The Parksville-Qualicum Community Foundation (PQCF) is working to build permanent legacies that support local causes. One cause that holds deep meaning for the Indigenous people of Vancouver Island is the revitalization of Indigenous languages, and one young man, Tim Masso, is championing this cause with the foundation’s support.
With a scholarship established by the Elm Family Foundation and facilitated through PQCF, Masso is close to completing his bachelor of education through the University of Victoria with a specialization in Indigenous language revitalization — at just 17.
“We are pleased to have recognized and supported this cause in the early years of Masso’s educational aspirations,” said Lawrence Jacobson, Elm Family Foundation.
What began in his childhood as recognition of the power behind Indigenous healing practices and Coast Salish songs during his brother’s brain surgery recovery, became the foundation for Masso’s mission to save the languages of his ancestors and spread his dialect of Nuu-chah-nulth.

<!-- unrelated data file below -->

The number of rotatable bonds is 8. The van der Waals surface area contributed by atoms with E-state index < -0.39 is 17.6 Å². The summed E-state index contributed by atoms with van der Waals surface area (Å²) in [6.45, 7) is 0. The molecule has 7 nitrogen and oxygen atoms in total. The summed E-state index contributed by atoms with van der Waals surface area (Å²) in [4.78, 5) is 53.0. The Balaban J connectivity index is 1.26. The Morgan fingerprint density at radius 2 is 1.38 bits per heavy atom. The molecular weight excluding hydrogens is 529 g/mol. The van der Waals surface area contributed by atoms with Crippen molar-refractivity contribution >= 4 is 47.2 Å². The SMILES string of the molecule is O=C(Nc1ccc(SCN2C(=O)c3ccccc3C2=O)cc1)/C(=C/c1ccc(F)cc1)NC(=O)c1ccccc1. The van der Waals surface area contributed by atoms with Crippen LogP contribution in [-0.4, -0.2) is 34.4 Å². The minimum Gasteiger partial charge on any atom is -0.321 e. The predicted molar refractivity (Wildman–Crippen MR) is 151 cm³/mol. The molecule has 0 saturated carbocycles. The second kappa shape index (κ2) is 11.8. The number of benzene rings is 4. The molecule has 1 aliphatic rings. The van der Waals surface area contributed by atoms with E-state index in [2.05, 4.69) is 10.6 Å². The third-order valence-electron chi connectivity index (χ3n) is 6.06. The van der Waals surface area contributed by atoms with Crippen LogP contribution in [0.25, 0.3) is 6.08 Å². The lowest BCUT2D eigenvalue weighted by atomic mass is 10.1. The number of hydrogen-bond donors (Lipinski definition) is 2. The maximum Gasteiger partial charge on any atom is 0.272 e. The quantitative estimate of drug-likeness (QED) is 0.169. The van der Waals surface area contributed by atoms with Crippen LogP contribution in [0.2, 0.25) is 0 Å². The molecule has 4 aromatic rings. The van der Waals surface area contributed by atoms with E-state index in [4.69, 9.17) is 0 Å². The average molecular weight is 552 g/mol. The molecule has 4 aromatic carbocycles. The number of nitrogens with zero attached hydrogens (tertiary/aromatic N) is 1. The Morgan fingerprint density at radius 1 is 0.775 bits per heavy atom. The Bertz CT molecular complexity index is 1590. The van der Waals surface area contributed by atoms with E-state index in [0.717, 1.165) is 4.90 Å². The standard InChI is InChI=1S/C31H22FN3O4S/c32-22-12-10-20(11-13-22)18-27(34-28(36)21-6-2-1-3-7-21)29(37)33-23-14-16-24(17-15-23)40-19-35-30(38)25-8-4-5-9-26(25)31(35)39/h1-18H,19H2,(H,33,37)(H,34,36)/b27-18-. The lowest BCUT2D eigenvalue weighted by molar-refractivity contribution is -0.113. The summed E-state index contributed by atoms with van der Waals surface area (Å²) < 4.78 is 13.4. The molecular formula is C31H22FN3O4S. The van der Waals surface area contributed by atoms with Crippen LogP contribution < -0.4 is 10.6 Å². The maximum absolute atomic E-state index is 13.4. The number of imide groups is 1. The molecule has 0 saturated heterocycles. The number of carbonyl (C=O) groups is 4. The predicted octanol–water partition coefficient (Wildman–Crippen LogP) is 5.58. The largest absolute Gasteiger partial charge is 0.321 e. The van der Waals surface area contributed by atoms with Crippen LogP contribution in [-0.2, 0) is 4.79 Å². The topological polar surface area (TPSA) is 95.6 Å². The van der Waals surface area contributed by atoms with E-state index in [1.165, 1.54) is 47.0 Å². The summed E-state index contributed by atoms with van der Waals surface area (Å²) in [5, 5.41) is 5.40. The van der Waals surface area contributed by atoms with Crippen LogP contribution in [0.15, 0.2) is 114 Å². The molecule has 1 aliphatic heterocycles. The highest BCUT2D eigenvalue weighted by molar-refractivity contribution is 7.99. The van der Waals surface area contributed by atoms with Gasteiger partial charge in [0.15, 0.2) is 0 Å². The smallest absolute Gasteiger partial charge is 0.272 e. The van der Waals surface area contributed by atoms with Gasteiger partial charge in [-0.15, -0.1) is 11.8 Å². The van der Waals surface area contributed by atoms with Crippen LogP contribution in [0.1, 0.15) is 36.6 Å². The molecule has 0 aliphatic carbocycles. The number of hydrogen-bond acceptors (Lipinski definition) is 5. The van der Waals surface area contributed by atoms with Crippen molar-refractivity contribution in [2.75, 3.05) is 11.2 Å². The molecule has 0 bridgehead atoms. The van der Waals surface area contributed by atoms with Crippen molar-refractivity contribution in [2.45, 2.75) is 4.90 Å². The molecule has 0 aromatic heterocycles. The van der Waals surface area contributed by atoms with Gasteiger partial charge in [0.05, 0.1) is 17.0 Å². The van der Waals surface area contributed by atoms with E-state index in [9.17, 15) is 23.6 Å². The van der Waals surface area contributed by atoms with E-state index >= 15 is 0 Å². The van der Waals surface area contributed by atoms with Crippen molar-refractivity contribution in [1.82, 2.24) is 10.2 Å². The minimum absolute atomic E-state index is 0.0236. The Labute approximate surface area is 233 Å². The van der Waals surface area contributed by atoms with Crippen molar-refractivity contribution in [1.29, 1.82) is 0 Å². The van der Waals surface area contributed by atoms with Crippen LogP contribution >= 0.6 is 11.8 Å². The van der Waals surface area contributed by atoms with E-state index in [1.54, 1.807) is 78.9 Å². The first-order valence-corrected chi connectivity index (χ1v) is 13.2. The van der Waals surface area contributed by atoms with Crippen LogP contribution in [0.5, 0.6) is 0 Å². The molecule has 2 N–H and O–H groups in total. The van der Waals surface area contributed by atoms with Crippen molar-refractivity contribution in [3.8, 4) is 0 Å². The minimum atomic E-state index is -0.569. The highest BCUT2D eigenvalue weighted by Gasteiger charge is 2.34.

It has become a race against time to keep languages of their ancestors alive, as only a few fluent speakers remain in B.C. Among the few that remain are elders who have knowledge of the language, but have not spoken it since they were punished as children in residential schools.
Both Masso and his older brother, Hjalmer Wenstob, have joined committees representing their Tla-o-qui-aht First Nation, near Tofino, B.C. and advocated to all levels of government for language revitalization funding. The brothers are collaborating to add new elements to their culture, including writing modern songs in Nuu-chah-nulth so they can dance, sing and celebrate in their own language.
Masso and Wenstob are among younger generations who are taking up the cause, learning and teaching the languages at the same time to revitalize the Indigenous languages spoken across Vancouver Island and southwestern B.C.